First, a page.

You and Your Students!
Vicki Cobb, Education World Science Editor
Kids learn how smell makes them feel happy and secure.
Human Body, the five senses
Setting the Scene (Background)
In their writings, Marcel Proust and Helen Keller both linked smell and memory -- and scientific studies have backed them up! You can use that idea for a very interesting class project and lesson on the sense of smell.
This experiment is suited for use with the very youngest children in your school, but it is not exclusive to them. In fact, it would be interesting to see how a group of older kids fared compared to the younger kids. This is also a great way to involve parents in a class project.
Each student should bring to class a cotton T-shirt, worn by his or her mother for at least a day. Each shirt should be placed in a paper bag and labeled discreetly with the mother's name
One at a time, select students to be blindfolded. Hold open the bags for each student. Let him or her stick a nose into each bag to sniff the shirt. See if the child can pick out his or her mother from the smell of the shirt. If he or she hesitates and isn't certain about a bag, set aside that bag until all the bags have been smelled.
The results of this experiment can be the basis for a math lesson. How many students got the right answer? Express the results as a percentage so your class's results can be compared with the results of other classes.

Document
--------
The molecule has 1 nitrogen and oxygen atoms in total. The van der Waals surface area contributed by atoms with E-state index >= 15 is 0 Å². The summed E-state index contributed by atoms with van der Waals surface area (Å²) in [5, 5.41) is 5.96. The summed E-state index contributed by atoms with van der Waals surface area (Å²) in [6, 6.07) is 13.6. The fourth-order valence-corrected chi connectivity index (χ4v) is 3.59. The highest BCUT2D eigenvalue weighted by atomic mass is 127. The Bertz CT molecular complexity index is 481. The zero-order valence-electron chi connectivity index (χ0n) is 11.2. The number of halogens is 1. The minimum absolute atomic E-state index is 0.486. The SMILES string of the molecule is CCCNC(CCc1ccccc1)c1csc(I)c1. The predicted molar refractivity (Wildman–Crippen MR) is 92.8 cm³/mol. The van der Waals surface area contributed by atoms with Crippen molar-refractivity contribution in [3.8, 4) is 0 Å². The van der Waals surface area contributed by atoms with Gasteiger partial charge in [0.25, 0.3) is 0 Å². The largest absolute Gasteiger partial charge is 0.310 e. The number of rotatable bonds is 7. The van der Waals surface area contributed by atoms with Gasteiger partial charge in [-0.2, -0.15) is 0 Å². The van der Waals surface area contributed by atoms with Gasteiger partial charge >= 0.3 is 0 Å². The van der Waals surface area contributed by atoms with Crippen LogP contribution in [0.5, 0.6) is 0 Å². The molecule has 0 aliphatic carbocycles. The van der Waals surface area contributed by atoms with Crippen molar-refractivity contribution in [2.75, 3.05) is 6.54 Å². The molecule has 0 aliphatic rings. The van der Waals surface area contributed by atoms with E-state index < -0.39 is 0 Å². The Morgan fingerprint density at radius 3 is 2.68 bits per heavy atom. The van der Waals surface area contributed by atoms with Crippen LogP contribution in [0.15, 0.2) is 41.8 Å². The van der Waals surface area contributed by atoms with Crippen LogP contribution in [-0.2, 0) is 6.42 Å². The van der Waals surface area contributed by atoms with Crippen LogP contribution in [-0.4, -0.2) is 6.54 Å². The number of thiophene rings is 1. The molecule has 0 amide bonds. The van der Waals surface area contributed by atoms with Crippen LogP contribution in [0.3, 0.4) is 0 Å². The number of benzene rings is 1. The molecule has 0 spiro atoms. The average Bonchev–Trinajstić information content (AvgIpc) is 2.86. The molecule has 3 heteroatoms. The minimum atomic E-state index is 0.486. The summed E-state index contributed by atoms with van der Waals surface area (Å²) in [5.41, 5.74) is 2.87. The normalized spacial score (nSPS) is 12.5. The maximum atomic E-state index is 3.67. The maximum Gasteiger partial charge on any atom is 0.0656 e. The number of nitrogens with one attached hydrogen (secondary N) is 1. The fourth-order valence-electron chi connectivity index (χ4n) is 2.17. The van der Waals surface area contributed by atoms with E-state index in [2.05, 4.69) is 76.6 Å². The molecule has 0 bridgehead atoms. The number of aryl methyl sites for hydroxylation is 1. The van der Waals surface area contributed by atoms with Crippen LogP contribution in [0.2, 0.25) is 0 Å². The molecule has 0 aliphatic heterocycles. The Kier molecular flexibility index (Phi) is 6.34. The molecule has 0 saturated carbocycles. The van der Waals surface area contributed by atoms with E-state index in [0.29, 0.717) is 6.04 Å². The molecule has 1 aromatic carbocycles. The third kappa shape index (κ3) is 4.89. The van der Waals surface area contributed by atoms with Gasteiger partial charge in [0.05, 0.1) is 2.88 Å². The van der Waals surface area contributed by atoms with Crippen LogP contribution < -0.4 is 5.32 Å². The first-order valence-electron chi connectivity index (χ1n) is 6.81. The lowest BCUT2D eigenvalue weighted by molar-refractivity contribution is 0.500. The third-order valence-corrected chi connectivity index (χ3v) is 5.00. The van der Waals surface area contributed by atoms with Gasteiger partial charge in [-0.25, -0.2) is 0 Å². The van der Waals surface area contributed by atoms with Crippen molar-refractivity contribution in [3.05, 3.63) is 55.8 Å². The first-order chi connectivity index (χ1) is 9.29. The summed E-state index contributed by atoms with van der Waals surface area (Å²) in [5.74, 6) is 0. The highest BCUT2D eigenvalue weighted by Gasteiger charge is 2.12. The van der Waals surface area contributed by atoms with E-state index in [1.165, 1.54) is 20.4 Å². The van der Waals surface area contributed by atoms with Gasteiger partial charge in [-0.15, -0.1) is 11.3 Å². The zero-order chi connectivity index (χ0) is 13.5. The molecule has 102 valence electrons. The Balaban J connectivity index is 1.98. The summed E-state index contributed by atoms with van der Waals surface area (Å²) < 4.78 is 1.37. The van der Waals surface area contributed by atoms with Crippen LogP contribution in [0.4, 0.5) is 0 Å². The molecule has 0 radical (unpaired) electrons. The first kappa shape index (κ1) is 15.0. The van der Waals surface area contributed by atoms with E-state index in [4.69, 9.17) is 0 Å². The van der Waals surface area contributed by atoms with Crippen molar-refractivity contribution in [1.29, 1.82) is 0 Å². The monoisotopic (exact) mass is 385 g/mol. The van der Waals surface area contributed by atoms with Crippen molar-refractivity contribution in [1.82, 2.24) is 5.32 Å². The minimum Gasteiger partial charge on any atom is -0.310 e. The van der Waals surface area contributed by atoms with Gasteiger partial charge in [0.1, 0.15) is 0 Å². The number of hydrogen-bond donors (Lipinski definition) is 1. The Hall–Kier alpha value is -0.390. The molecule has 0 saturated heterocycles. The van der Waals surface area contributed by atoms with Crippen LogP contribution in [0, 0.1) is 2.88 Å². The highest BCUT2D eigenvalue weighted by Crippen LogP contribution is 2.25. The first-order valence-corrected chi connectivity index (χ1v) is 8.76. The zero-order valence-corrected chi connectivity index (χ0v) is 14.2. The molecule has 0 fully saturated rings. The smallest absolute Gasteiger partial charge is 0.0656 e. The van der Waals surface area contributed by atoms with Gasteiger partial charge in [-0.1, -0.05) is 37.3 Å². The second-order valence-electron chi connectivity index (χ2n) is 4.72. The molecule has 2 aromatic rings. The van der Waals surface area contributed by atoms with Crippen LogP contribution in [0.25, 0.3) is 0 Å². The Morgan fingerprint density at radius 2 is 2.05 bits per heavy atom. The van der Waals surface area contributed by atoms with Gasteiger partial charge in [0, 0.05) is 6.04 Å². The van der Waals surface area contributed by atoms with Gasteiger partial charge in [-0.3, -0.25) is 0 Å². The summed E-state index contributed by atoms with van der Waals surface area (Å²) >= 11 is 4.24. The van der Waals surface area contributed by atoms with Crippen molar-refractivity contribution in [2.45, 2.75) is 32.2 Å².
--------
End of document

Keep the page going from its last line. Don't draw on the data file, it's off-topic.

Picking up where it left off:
Behind the Scenes
The olfactory cortex, the part of the brain that receives information about smells from nerves in the nose, is directly linked to the parts of the brain that control the expression and experience of emotion and the consolidation of memories. Memories that are linked with odors are more emotionally loaded than memories not associated with smells.
The earliest and strongest emotion of childhood is love for a mother. Because of the close physical contact between mother and child, that feeling is linked to the smell of the mother. That is why pediatricians often recommend putting an infant down to sleep with a small blanket or diaper that has been in contact with the mother; that will induce a feeling of comfort and well-being. The smell of "pet blankets" or favorite stuffed toys become symbols of security for young children.
You might want to repeat this experiment with very young children by having them bring in their "security" toy. See if they can distinguish their toy m from the others by smell.
For more on the sense of smell read my book Follow Your Nose: Discover Your Sense of Smell, which is illustrated by Cynthia C. Lewis. (Lerner Publications, the Millbrook Press).
Article By Vicki Cobb
Copyright © 2005 Education World